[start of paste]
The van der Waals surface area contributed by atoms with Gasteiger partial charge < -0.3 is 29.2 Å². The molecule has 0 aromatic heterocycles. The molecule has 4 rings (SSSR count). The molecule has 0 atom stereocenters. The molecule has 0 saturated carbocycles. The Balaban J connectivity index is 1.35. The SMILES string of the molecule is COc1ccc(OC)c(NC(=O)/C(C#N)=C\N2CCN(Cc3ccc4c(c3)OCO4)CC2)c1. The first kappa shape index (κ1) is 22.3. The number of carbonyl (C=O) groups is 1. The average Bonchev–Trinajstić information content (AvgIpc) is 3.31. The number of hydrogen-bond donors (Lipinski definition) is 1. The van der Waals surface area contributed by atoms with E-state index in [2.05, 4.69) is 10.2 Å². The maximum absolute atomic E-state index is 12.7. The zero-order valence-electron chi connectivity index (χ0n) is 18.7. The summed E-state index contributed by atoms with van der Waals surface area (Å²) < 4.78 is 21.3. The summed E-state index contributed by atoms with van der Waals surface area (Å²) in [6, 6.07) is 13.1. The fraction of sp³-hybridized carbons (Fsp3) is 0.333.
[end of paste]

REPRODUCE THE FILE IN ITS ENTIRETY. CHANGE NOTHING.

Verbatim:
The van der Waals surface area contributed by atoms with Gasteiger partial charge < -0.3 is 29.2 Å². The molecule has 0 aromatic heterocycles. The molecule has 4 rings (SSSR count). The molecule has 0 atom stereocenters. The molecule has 0 saturated carbocycles. The Balaban J connectivity index is 1.35. The SMILES string of the molecule is COc1ccc(OC)c(NC(=O)/C(C#N)=C\N2CCN(Cc3ccc4c(c3)OCO4)CC2)c1. The first kappa shape index (κ1) is 22.3. The number of carbonyl (C=O) groups is 1. The average Bonchev–Trinajstić information content (AvgIpc) is 3.31. The number of hydrogen-bond donors (Lipinski definition) is 1. The van der Waals surface area contributed by atoms with E-state index in [2.05, 4.69) is 10.2 Å². The maximum absolute atomic E-state index is 12.7. The zero-order valence-electron chi connectivity index (χ0n) is 18.7. The summed E-state index contributed by atoms with van der Waals surface area (Å²) < 4.78 is 21.3. The summed E-state index contributed by atoms with van der Waals surface area (Å²) in [6, 6.07) is 13.1. The fraction of sp³-hybridized carbons (Fsp3) is 0.333.